By: Emily Conley
When I interviewed Ben Shapiro for a Q&A article in the latest Faith & Justice magazine, I booked 30 minutes of his very busy schedule, but when we started 15 minutes late, I thought I’d have to choose from a fraction of the topics I wanted to cover. From listening to The Ben Shapiro Show, I knew he spoke fast - but as it turned out, we not only covered everything in 15 minutes, but when I received the transcript, I had almost 3,000 words to choose from for the 700-word article.
Hence – Faith & Justice Extended, a blog post including more from our conversation.
A little background on how Alliance Defending Freedom (ADF) is connected to Shapiro: When California State University, Los Angeles (CSULA) tried to prevent Shapiro from speaking at a campus event and ordered University police to allow a mob of professors and students to physically block students from attending the speech, ADF filed suit on Shapiro’s behalf. In February 2017, the university settled and agreed to drop their discriminatory speech policies.
Shapiro is the Editor-in-Chief of The Daily Wire, host of The Ben Shapiro Show, nationally syndicated columnist, and author of seven books, including Brainwashed: How Universities Indoctrinate America's Youth. A Harvard Law grad, Shapiro currently lives in Los Angeles with his wife and two children.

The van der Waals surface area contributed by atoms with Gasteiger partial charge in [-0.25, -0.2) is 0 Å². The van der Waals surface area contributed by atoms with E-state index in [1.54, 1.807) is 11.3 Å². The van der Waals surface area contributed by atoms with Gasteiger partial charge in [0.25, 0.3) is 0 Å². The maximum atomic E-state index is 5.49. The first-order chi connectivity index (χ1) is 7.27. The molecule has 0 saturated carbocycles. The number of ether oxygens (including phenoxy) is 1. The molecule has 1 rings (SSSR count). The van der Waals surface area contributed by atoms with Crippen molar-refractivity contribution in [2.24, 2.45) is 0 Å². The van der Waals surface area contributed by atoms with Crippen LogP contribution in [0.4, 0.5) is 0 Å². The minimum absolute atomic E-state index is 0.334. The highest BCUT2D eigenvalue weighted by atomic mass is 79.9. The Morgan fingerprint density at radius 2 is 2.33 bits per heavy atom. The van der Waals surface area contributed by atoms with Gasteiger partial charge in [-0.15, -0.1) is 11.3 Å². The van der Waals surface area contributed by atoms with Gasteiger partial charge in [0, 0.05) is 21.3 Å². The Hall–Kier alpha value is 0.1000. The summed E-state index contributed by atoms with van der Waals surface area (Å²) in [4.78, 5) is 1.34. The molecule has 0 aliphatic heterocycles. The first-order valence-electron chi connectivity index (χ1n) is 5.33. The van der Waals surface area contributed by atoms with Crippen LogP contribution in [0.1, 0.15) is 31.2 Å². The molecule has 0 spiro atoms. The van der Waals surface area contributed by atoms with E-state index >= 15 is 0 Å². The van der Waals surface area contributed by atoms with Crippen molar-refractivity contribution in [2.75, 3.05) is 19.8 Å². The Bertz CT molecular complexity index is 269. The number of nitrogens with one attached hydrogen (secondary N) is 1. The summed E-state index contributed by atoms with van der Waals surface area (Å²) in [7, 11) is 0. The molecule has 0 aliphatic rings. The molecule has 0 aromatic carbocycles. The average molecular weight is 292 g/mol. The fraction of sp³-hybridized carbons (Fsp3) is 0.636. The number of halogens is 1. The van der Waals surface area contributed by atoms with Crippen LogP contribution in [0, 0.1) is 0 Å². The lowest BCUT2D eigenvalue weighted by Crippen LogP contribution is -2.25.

F&J: When you were backstage at that [CSULA] event, what was really going through your mind?
Shapiro: What I was thinking is, “This is totally insane.” Like, over what? … [W]hat in the world is driving this? And later we find out, of course, that there are professors who have told their students that a white supremacist is coming to campus, and we also find out that the administration has basically told the police to stand back and allow the protestors free reign. And so then it made a little bit more sense. But at the time, you know, I don't have any illusions about my own level of fame. I didn't figure that most of the people protesting me had any clue who I was. So it was kind of puzzling. When you realized that staffers had been the ones helping to organize this, it made a little more sense.
F&J: What changes do you predict we’ll see on college campuses in the next five to ten years?
Shapiro: Well, I think there are two ways this can go. One is that the traditional liberals come out of the woodwork and say, "Enough is enough." We've seen that from some deans, like University of Chicago has come out and said, "Diversity of thought still matters, even if the Left is attempting to quash it." That, I think, is worthwhile, and I think that you will see some backlash.
If the Left gets its way, what you'll actually see is an attempt to shut down every student group on campus that does not agree with the Leftist prevailing mentality, because they are “promulgators of violence.” You'll see the “rioters' veto” become more common, the idea that if there's going to be a threatened riot on campus, you can't allow a speaker in to speak. A lot more campuses will start to look like Berkeley, and then after they look like Berkeley, they'll look like DePaul, so you'll see campuses where rioters go insane, and then the next thing you know, you'll have campuses simply banning speakers before they can even register to speak, because those people might be too provocative for the Left-wing crowd.